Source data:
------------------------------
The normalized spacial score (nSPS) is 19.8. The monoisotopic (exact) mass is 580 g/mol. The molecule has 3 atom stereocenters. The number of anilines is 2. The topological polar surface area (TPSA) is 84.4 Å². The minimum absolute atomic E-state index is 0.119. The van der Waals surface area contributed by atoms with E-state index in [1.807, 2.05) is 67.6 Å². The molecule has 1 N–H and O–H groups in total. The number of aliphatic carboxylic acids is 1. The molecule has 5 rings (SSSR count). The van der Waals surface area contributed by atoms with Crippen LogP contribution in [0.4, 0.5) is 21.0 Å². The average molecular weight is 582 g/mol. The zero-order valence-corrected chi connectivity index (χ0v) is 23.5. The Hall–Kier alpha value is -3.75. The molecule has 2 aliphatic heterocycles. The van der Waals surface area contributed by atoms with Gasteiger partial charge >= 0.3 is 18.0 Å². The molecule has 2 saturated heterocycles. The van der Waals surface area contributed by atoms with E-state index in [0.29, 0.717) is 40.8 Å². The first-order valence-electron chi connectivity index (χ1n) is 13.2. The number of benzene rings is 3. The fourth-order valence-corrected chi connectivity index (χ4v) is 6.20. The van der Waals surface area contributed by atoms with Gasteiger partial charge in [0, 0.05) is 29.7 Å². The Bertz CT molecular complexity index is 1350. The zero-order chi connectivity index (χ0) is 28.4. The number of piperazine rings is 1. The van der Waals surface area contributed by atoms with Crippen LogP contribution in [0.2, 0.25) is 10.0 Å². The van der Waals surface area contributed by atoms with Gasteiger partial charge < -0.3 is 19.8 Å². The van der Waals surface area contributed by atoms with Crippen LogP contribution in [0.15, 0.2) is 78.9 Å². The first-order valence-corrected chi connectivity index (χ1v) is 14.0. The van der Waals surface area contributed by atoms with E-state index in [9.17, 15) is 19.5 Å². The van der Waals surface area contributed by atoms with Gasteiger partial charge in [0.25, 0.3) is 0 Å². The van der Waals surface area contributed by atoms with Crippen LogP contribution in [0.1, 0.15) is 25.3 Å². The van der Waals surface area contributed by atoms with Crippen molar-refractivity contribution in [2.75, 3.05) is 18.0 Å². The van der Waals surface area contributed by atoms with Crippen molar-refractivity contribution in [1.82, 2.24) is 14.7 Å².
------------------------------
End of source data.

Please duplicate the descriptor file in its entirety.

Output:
The normalized spacial score (nSPS) is 19.8. The monoisotopic (exact) mass is 580 g/mol. The molecule has 3 atom stereocenters. The number of anilines is 2. The topological polar surface area (TPSA) is 84.4 Å². The minimum absolute atomic E-state index is 0.119. The van der Waals surface area contributed by atoms with E-state index in [1.807, 2.05) is 67.6 Å². The molecule has 1 N–H and O–H groups in total. The number of aliphatic carboxylic acids is 1. The molecule has 5 rings (SSSR count). The van der Waals surface area contributed by atoms with Crippen LogP contribution in [0.4, 0.5) is 21.0 Å². The average molecular weight is 582 g/mol. The zero-order valence-corrected chi connectivity index (χ0v) is 23.5. The Hall–Kier alpha value is -3.75. The molecule has 2 aliphatic heterocycles. The van der Waals surface area contributed by atoms with Gasteiger partial charge >= 0.3 is 18.0 Å². The molecule has 2 saturated heterocycles. The van der Waals surface area contributed by atoms with E-state index in [0.29, 0.717) is 40.8 Å². The first-order valence-electron chi connectivity index (χ1n) is 13.2. The number of benzene rings is 3. The fourth-order valence-corrected chi connectivity index (χ4v) is 6.20. The van der Waals surface area contributed by atoms with Gasteiger partial charge in [0, 0.05) is 29.7 Å². The Bertz CT molecular complexity index is 1350. The zero-order chi connectivity index (χ0) is 28.4. The number of piperazine rings is 1. The van der Waals surface area contributed by atoms with Crippen LogP contribution in [0.2, 0.25) is 10.0 Å². The van der Waals surface area contributed by atoms with Gasteiger partial charge < -0.3 is 19.8 Å². The van der Waals surface area contributed by atoms with Crippen LogP contribution in [0.15, 0.2) is 78.9 Å². The first-order valence-corrected chi connectivity index (χ1v) is 14.0. The van der Waals surface area contributed by atoms with E-state index in [9.17, 15) is 19.5 Å². The van der Waals surface area contributed by atoms with Gasteiger partial charge in [0.25, 0.3) is 0 Å². The van der Waals surface area contributed by atoms with Crippen LogP contribution in [0.1, 0.15) is 25.3 Å². The van der Waals surface area contributed by atoms with Crippen molar-refractivity contribution in [2.75, 3.05) is 18.0 Å². The van der Waals surface area contributed by atoms with Crippen molar-refractivity contribution in [1.82, 2.24) is 14.7 Å².